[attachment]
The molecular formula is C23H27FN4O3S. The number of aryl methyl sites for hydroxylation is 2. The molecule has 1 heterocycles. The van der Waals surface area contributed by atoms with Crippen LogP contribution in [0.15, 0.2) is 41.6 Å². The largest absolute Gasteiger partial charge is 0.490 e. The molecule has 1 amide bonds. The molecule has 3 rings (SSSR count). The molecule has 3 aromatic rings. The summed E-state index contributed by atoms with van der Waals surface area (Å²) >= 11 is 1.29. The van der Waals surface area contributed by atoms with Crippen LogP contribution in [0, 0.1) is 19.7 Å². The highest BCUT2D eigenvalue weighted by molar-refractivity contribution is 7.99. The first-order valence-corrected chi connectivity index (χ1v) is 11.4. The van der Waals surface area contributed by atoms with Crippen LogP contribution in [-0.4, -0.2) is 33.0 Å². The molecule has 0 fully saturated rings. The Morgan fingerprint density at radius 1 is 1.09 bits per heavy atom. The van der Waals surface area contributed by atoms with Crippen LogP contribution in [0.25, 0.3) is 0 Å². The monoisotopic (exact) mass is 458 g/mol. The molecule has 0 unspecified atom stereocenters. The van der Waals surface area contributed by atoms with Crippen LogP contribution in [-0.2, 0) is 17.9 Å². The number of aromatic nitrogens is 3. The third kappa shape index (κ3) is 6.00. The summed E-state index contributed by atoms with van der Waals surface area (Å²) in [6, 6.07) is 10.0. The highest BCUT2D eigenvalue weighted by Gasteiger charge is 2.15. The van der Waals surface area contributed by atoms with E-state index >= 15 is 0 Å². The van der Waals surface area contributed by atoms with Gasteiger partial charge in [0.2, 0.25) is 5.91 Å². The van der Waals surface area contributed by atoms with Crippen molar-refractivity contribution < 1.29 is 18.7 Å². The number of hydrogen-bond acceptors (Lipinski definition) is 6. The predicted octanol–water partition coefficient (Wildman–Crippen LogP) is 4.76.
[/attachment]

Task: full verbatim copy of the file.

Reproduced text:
The molecular formula is C23H27FN4O3S. The number of aryl methyl sites for hydroxylation is 2. The molecule has 1 heterocycles. The van der Waals surface area contributed by atoms with Crippen LogP contribution in [0.15, 0.2) is 41.6 Å². The largest absolute Gasteiger partial charge is 0.490 e. The molecule has 1 amide bonds. The molecule has 3 rings (SSSR count). The molecule has 3 aromatic rings. The summed E-state index contributed by atoms with van der Waals surface area (Å²) >= 11 is 1.29. The van der Waals surface area contributed by atoms with Crippen LogP contribution in [0, 0.1) is 19.7 Å². The highest BCUT2D eigenvalue weighted by molar-refractivity contribution is 7.99. The first-order valence-corrected chi connectivity index (χ1v) is 11.4. The van der Waals surface area contributed by atoms with Crippen LogP contribution in [-0.4, -0.2) is 33.0 Å². The molecule has 0 fully saturated rings. The Morgan fingerprint density at radius 1 is 1.09 bits per heavy atom. The van der Waals surface area contributed by atoms with Crippen LogP contribution in [0.25, 0.3) is 0 Å². The monoisotopic (exact) mass is 458 g/mol. The molecule has 0 unspecified atom stereocenters. The van der Waals surface area contributed by atoms with Crippen LogP contribution in [-0.2, 0) is 17.9 Å². The number of aromatic nitrogens is 3. The third kappa shape index (κ3) is 6.00. The summed E-state index contributed by atoms with van der Waals surface area (Å²) in [6, 6.07) is 10.0. The highest BCUT2D eigenvalue weighted by Gasteiger charge is 2.15. The van der Waals surface area contributed by atoms with E-state index >= 15 is 0 Å². The van der Waals surface area contributed by atoms with Gasteiger partial charge in [0.2, 0.25) is 5.91 Å². The van der Waals surface area contributed by atoms with Crippen molar-refractivity contribution < 1.29 is 18.7 Å². The number of hydrogen-bond acceptors (Lipinski definition) is 6. The predicted octanol–water partition coefficient (Wildman–Crippen LogP) is 4.76.